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Ontario’s CMHAs call for significant funding increase to community mental health and addictions this Bell Let’s Talk Day

Canadian Mental Health Associations (CMHAs) across Ontario are calling on the province for a substantial, immediate and ongoing base funding increase for the community mental health and addictions sector on this Bell Let’s Talk Day.

This year’s Bell Let’s Talk Day is focused on committing to significant action to create positive change in mental health and addictions care. For Ontario’s CMHAs, a base budget increase from government is the meaningful action required right now to improve the community mental health and addictions sector.

“We need critical infrastructure investments to maintain the highest quality of care for the individuals we serve,” said Elizabeth Vosburgh, Interim CEO at CMHA HPE. “But decades of underfunding and the increased need for service are having devastating impacts on how we can best support people in need.”

To meet the current and growing demand for community mental health and addictions services, each CMHA branch needs at least an eight per cent increase in base funding as an immediate emergency stabilization investment.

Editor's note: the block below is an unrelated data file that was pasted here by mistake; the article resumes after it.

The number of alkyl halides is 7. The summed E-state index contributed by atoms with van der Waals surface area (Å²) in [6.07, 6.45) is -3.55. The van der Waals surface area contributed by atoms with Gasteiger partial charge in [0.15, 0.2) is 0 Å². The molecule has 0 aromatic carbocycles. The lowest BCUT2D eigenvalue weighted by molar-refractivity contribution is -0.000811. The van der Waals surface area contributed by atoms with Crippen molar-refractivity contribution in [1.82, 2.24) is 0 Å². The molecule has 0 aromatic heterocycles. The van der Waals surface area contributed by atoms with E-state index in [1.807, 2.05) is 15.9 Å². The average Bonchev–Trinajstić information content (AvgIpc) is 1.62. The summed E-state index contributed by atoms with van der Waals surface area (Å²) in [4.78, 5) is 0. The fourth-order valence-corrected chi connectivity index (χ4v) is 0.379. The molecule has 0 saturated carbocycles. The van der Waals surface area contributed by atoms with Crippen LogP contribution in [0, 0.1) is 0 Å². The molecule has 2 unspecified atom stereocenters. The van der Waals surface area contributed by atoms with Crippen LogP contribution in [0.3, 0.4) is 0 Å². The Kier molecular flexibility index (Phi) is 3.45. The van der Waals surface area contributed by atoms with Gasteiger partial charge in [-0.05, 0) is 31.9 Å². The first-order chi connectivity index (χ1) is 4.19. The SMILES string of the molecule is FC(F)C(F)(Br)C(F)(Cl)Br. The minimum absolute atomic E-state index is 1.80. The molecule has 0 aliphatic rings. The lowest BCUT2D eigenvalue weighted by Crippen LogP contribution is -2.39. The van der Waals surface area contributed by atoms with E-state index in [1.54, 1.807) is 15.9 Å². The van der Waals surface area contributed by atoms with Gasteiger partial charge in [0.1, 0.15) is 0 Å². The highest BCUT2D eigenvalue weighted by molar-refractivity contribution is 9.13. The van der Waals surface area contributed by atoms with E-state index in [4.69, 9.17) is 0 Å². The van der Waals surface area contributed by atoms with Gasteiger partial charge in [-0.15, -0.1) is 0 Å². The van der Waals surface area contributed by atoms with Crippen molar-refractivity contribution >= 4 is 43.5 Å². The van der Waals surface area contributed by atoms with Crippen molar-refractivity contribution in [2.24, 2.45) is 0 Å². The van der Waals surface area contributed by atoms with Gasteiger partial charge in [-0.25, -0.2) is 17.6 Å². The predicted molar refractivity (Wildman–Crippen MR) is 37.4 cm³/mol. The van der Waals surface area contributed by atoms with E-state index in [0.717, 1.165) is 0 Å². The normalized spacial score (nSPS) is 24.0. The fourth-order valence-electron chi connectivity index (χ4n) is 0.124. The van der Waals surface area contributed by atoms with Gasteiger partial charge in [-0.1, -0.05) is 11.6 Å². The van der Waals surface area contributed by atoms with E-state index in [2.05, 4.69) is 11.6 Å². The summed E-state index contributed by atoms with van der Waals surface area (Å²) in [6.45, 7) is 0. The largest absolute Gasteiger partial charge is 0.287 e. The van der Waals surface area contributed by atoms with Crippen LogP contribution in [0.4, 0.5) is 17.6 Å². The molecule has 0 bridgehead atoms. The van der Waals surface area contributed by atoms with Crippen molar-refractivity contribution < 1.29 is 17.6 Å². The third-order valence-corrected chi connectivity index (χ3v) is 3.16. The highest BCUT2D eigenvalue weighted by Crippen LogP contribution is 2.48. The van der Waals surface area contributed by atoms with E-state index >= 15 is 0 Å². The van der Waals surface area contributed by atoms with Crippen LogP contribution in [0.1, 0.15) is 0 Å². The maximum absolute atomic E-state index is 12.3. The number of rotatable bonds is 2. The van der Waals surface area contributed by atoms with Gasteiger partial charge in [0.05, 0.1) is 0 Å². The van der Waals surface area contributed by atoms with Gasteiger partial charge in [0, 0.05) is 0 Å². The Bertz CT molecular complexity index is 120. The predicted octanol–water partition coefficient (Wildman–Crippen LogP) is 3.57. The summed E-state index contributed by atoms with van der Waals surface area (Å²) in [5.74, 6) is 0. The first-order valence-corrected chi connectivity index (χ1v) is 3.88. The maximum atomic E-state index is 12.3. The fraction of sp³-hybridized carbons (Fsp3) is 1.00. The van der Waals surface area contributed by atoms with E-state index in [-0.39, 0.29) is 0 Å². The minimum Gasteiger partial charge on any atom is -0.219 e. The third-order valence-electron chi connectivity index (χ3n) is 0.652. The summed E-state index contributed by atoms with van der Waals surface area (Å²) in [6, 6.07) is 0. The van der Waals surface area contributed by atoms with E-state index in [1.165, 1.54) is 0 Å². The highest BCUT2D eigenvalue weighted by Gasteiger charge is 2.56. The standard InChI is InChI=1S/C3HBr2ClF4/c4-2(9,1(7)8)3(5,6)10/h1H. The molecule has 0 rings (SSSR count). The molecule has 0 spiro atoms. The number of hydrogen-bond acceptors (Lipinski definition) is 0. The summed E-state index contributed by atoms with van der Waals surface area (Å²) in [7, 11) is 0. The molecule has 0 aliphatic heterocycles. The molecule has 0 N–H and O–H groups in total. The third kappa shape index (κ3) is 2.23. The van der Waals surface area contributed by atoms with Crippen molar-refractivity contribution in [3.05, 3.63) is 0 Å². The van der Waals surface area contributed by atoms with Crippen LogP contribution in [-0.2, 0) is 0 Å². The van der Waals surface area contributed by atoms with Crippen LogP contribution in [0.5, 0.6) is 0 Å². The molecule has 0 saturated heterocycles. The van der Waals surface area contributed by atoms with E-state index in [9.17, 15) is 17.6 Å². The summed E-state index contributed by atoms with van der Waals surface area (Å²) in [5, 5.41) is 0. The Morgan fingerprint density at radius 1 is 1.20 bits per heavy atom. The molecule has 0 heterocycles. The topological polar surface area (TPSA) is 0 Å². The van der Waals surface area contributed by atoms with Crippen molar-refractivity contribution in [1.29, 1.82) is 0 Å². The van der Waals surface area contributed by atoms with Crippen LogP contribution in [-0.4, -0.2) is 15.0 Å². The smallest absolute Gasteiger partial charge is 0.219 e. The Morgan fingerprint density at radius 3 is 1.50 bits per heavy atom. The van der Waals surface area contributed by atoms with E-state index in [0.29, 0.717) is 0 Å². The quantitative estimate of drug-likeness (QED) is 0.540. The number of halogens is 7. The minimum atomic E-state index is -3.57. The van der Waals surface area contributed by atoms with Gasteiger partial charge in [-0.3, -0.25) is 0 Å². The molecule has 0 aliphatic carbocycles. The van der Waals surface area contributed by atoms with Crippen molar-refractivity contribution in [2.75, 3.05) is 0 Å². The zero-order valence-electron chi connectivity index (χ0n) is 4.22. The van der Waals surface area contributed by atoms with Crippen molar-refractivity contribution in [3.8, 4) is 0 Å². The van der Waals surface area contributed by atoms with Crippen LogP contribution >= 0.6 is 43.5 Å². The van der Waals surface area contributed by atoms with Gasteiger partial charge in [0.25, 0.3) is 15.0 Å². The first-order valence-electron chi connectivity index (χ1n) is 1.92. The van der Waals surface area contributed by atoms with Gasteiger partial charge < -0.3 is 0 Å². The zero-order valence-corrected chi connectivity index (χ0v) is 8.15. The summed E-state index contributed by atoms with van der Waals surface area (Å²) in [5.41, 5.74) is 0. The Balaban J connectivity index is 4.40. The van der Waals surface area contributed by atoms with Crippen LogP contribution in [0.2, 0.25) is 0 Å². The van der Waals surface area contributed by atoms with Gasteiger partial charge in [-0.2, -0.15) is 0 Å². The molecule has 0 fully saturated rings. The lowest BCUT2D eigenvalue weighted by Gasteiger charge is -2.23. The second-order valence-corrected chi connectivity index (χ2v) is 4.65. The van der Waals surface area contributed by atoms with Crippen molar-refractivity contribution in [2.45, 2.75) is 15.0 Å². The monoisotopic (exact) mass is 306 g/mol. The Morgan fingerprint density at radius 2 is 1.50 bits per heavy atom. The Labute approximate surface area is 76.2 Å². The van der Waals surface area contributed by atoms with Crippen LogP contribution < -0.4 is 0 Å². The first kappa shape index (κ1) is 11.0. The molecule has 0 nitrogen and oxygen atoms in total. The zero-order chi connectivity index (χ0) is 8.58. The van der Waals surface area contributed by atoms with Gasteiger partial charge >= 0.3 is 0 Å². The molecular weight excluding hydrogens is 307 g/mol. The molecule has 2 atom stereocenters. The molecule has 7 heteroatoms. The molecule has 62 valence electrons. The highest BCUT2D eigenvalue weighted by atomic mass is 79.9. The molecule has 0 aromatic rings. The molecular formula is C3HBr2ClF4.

For all CMHAs across the province, an eight per cent increase is under $30 million. For the entire community mental health and addictions sector, this comes to $125 million.

A base budget increase will help CMHAs, and other community-based providers address operating costs that increase annually, deliver more services, and reduce wait times while managing high rates of stress, burnout, recruitment, and retention among staff.

Without a base budget increase to help shore up operations and cover operating costs that increase annually, CMHAs will have to keep making tough decisions on how to retain staff who are often underpaid, burned out and stressed while also providing much-needed services to the community.

“CMHAs reorganize resources and redeploy staff but struggle to meet increased demand in service with our current budget allocations,” said Vosburgh. “We simply can’t do more, or provide even the same level of service, when we aren’t resourced properly.”

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